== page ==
Light vs. Dark Rosin; Violin, Viola, or Cello

In the world of rosin for bows there are two types of rosin–Light and Dark. Similar in pricing, what’s the difference between the two rosins? I’m so glad you asked. Let’s dive into that a little.

Rosin is, essentially, tree sap–it’s resin collected from pine and conifer trees that, when applied to the bow of an instrument, allow for friction between the bow and strings, which results in the vibration of the strings and sound.

Light rosin is a denser and less sticky, which makes it better for warmer and hotter climates, like the southern United States.

Dark rosin is a less dense rosin, and much stickier than light rosin which makes is great for dry and cold climates like here in New Hampshire!

We would recommend dark rosin if you live up here, but either will work for your instrument. Next time you’re in the store, ask to try some of our sample rosin and feel the difference.

How Does an Electric Guitar Pickup Even Work?

You’ve probably heard an electric guitar unplugged from an amp, and it’s not that exciting. We know we need amplifiers to hear them well, but what’s creating the sound we hear through the amp? What makes and electric guitar electric? Let’s dive in a little and learn!

What Is A Pickup?

At their most basic, pickups are magnets. These magnets have a certain magnetic field in which our signal is picked up (hence the name). 

What are The Pickups Picking Up?

Our strings can be made out of many things, but all strings are magnetic alloys. When we introduce them into the magnetic field, when not moving, they do nothing. But, once we strum we are disrupting that magnetic field at a given frequency. The frequency (or note) that’s appearing in the magnetic field can be changed by us fretting the strings at different points on the neck.

So, That’s What I’m Hearing?

Of course there are many types of pickups; single-coil, humbucker, P90, warm, bright, metallic–the list goes on for awhile–but at their core pickups are magnetic fields that “hear” different frequencies, and put them through our electronics, into our amp, and out for our ears to hear. In an acoustic guitar you’re hearing the amplified vibration of the strings, but on an electric you’re hearing the frequencies that travel through the pickups and our tone/volume circuits.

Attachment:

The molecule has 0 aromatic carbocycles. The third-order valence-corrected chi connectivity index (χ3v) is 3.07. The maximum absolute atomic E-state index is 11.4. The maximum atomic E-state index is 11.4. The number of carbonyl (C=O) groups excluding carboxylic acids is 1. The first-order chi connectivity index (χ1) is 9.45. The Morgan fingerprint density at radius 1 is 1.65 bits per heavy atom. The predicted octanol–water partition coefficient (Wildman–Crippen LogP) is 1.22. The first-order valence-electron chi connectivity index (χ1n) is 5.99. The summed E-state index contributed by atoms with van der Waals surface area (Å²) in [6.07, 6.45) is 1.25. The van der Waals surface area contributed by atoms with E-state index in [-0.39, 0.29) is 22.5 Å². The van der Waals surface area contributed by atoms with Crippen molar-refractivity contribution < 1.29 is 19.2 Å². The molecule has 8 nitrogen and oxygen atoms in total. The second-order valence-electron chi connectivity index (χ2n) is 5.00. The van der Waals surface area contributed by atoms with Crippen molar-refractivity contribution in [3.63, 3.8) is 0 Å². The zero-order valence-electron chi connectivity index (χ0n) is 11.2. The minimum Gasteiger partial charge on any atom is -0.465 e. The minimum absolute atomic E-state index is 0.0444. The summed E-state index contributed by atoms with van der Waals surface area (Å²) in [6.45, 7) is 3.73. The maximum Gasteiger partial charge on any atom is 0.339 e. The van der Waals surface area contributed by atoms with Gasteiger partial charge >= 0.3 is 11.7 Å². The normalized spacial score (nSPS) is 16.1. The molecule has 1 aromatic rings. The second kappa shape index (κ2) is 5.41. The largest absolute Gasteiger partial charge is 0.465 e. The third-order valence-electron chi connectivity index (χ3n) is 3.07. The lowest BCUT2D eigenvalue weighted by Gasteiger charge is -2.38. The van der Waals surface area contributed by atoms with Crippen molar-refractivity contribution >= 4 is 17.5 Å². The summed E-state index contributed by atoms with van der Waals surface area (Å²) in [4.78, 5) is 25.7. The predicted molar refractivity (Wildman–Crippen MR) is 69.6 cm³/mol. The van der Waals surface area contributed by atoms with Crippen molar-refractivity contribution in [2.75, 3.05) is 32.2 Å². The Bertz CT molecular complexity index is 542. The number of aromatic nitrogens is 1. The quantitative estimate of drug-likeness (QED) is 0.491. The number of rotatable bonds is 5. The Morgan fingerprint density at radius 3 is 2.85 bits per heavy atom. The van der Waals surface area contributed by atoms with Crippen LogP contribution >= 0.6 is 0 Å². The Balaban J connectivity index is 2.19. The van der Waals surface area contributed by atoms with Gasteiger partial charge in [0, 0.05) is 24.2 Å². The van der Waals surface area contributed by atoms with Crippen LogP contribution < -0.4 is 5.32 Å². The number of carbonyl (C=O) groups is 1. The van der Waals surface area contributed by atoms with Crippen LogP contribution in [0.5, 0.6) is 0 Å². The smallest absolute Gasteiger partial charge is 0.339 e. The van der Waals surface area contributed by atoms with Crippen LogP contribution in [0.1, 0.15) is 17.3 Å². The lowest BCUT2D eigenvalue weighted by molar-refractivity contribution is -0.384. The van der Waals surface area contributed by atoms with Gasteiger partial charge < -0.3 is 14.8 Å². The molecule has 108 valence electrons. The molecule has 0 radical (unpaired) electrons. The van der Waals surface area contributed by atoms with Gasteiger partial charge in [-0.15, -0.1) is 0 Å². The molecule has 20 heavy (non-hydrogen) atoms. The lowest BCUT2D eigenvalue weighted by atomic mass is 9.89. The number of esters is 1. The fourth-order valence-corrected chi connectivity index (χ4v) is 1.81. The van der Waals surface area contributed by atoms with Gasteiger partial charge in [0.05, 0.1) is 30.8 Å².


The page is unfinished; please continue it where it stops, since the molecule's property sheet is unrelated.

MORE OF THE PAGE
I want to go even further…

For more questions about shaping your personal sound via pickups or tone circuits, come on in and talk to me or John! We would love to share our experiences, educate you, and even do some research with you. Creating your electric sound profile is a ton of fun, and a great learning experience. 

For a more scientific dive into how pickups work, checkout Hank Wallace’s post on Atlantic Quality Design’s website.

Elixir Strings – Polyweb vs. Nanoweb

Elixir strings are the long-lasting, coated guitar string that dominates the market. Elixirs boast “a microscopically thin, advanced polymer tube that surrounds the string to protect it from corrosion and dirt without making any contact whatsoever with the critical area between the windings where the “critical zone of tone” is found and each perfect note is born.” But, there are two different “flavors” of Elixir strings; Polyweb or Nanoweb.

Image result for polyweb and nanoweb elixir

The prefix “poly” comes from Ancient Greek, meaning “many,” and “nano” means “extremely small.” These definitions are dead-on. The polyweb strings have multiple coatings of the Elixir Formula, while the nanowebs have only one. Different feel, different tone, and different life spans help decide which string you want to use! Both polyweb and nanoweb strings come in Phosphor Bronze and 80/20 Bronze, allowing you to customize your tone even more.

So, next time you’re changing your strings, give the Elixirs a try! You never know, you might find your new sound!

Essential in Learning; Essential Elements

 

Image result for essential elements

Essential Elements is one of the many method book series we keep in stock here at the store, for many reasons! Checkout this article on how they got started, here.